This classic 4-credit course deals with controversial material touching upon the activism of powerful courts. It is an advanced course in the structural Constitution of the United States and in public law. (It is not a course in federal civil procedure.)
Because of the massiveness and complexity of Supreme Court jurisprudence on the problems the course raises, the course focuses on selected key topics. The aim of this study, however, remains to deepen the understanding of the American dual-law, dual-court system, within a union of states, under a federal government of separated but coextensive national powers.
The course opens with an exploration of judicial federal lawmaking power, moving on to doctrines of supremacy and preemption. It considers the relation between sources of law and adjudicatory power. Against these backgrounds it deals with acute clashes of power, examining the powers of the federal and state courts to interfere with each other's jurisdiction; the powers of the political branches to control the judiciary; the power of American courts to trump legislatures; the power of the Supreme Court to trump state courts; the power of federal courts to try cases against both state and federal governments; and judicial power to govern by decree. Throughout, the emphasis is on public-law litigation; the remedial powers of federal courts; and constraints on exercises of judicial power.
This course is recommended for students seeking to empower themselves to counsel and/or litigate in any area subject to federal governance: intellectual property (copyright, patent, and trademark), broadcasting law, civil rights, constitutional law, securities regulation, employment law, social security, antitrust, admiralty, taxation, bankruptcy, immigration, environmental and other administrative law, terrorism, international law, and so forth, or in areas on which federal law has certain preemptive impacts, like banking, pension, and insurance law; or in areas in which federal litigation occurs under state law, notably in environmental torts, mass disasters, and products liability. It is, of course, a required course for those interested in judicial clerkships, state or federal, and is recommended also for those planning to work in, or to represent clients regulated by, a federal agency or department. The course is also helpful to those who would like a better understanding of the extraordinary powers of American courts, and to those who are concerned about political and social issues surrounding the work of federal courts.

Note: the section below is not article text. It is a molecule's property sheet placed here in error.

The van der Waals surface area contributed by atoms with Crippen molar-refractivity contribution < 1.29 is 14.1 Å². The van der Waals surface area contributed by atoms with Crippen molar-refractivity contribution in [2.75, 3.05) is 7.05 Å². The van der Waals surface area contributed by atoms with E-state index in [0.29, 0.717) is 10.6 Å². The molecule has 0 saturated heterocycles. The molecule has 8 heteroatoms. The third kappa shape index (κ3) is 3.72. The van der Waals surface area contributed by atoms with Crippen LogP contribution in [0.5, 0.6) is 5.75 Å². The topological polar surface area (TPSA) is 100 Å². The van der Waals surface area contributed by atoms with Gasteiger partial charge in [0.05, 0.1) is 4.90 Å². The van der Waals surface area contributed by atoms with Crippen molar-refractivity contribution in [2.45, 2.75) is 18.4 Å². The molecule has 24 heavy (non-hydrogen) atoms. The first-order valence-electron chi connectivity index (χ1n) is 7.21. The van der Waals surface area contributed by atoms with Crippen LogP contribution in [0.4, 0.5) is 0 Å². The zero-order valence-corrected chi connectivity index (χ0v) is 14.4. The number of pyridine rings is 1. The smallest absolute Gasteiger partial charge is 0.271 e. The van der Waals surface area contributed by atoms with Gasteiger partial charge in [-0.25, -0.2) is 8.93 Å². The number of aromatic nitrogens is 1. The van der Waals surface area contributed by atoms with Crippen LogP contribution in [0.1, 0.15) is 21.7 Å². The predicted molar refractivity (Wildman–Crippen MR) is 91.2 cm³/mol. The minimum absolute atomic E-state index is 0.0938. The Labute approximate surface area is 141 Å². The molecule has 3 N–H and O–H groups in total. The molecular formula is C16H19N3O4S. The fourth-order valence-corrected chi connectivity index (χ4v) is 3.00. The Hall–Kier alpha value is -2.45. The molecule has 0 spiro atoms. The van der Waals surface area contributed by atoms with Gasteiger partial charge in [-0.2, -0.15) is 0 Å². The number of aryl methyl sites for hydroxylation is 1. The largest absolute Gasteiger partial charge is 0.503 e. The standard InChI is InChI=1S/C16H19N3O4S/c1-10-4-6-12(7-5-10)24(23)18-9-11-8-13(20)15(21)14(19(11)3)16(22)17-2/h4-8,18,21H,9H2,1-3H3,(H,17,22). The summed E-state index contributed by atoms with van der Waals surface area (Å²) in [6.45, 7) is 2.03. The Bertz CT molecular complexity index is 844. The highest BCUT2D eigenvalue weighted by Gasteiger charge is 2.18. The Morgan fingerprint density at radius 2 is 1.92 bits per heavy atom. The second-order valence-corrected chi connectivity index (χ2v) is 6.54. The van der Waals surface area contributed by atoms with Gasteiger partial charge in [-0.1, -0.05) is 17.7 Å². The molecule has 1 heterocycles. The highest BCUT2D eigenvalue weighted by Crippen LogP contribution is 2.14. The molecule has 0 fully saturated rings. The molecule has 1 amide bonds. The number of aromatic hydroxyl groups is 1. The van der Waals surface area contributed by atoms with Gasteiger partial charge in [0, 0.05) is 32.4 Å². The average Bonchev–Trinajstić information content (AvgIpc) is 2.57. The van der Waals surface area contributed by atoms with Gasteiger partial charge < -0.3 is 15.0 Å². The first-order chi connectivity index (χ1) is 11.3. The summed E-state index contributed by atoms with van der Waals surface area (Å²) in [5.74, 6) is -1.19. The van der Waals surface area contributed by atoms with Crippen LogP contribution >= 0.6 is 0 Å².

The readings are interesting classic or current Supreme Court cases arising across the spectrum of substantive areas of federal law. For this reason, the course gives the student a chance to gain useful general background in a range of areas of substantive federal law. (But no prior knowledge of any area of federal law is needed or expected.)
Because the cases are typically Supreme Court cases, they are important in themselves, unlike, for example, the typical squib case in a first-year contracts casebook. Many of the federal courts cases are part of the shared, permanent information of the whole profession, all over the country, intrinsically worth the student's time.
Prerequisites: Enrollment in this course is limited to second and third year students. This is because the course presumes a grounding in basic constitutional law, civil procedure, tort law, and criminal procedure. In other words, the course may not be elected in the first year, or by a transfer student or other student who has not completed basic courses in constitutional law, civil procedure, torts, and criminal law.
|Monday, Tuesday, Wednesday, Thursday
||10:30 - 11:20 am
- Course Type